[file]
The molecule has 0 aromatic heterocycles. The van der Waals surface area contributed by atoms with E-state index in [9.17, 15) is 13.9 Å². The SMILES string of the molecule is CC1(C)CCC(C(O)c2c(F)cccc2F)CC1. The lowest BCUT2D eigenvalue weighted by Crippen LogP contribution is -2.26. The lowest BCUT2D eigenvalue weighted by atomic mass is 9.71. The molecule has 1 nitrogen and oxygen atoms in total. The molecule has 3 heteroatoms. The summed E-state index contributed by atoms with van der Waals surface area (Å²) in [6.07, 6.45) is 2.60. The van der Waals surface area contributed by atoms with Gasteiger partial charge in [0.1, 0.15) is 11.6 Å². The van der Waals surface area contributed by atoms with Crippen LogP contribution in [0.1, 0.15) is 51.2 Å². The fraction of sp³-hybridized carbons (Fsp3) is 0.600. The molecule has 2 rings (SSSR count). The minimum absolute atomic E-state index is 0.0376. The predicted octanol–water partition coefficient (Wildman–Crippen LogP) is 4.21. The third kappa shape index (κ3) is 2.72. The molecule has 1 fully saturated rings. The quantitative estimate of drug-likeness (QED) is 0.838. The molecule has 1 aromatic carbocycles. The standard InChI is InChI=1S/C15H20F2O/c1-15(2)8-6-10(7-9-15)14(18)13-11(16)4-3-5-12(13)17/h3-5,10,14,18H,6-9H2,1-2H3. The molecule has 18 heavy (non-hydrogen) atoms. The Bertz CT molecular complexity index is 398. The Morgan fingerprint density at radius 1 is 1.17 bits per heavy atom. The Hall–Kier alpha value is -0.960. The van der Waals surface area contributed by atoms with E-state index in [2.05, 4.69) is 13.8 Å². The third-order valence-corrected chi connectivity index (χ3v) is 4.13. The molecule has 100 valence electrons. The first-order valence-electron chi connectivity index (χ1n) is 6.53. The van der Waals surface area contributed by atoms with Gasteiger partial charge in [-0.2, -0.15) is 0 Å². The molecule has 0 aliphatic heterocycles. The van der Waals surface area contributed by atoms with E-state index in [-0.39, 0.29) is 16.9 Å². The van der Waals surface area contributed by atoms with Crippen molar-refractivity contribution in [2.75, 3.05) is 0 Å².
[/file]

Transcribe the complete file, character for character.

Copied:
The molecule has 0 aromatic heterocycles. The van der Waals surface area contributed by atoms with E-state index in [9.17, 15) is 13.9 Å². The SMILES string of the molecule is CC1(C)CCC(C(O)c2c(F)cccc2F)CC1. The lowest BCUT2D eigenvalue weighted by Crippen LogP contribution is -2.26. The lowest BCUT2D eigenvalue weighted by atomic mass is 9.71. The molecule has 1 nitrogen and oxygen atoms in total. The molecule has 3 heteroatoms. The summed E-state index contributed by atoms with van der Waals surface area (Å²) in [6.07, 6.45) is 2.60. The van der Waals surface area contributed by atoms with Gasteiger partial charge in [0.1, 0.15) is 11.6 Å². The van der Waals surface area contributed by atoms with Crippen LogP contribution in [0.1, 0.15) is 51.2 Å². The fraction of sp³-hybridized carbons (Fsp3) is 0.600. The molecule has 2 rings (SSSR count). The minimum absolute atomic E-state index is 0.0376. The predicted octanol–water partition coefficient (Wildman–Crippen LogP) is 4.21. The third kappa shape index (κ3) is 2.72. The molecule has 1 fully saturated rings. The quantitative estimate of drug-likeness (QED) is 0.838. The molecule has 1 aromatic carbocycles. The standard InChI is InChI=1S/C15H20F2O/c1-15(2)8-6-10(7-9-15)14(18)13-11(16)4-3-5-12(13)17/h3-5,10,14,18H,6-9H2,1-2H3. The molecule has 18 heavy (non-hydrogen) atoms. The Bertz CT molecular complexity index is 398. The Morgan fingerprint density at radius 1 is 1.17 bits per heavy atom. The Hall–Kier alpha value is -0.960. The van der Waals surface area contributed by atoms with E-state index in [2.05, 4.69) is 13.8 Å². The third-order valence-corrected chi connectivity index (χ3v) is 4.13. The molecule has 100 valence electrons. The first-order valence-electron chi connectivity index (χ1n) is 6.53. The van der Waals surface area contributed by atoms with Gasteiger partial charge in [-0.2, -0.15) is 0 Å². The molecule has 0 aliphatic heterocycles. The van der Waals surface area contributed by atoms with E-state index in [-0.39, 0.29) is 16.9 Å². The van der Waals surface area contributed by atoms with Crippen molar-refractivity contribution in [2.75, 3.05) is 0 Å².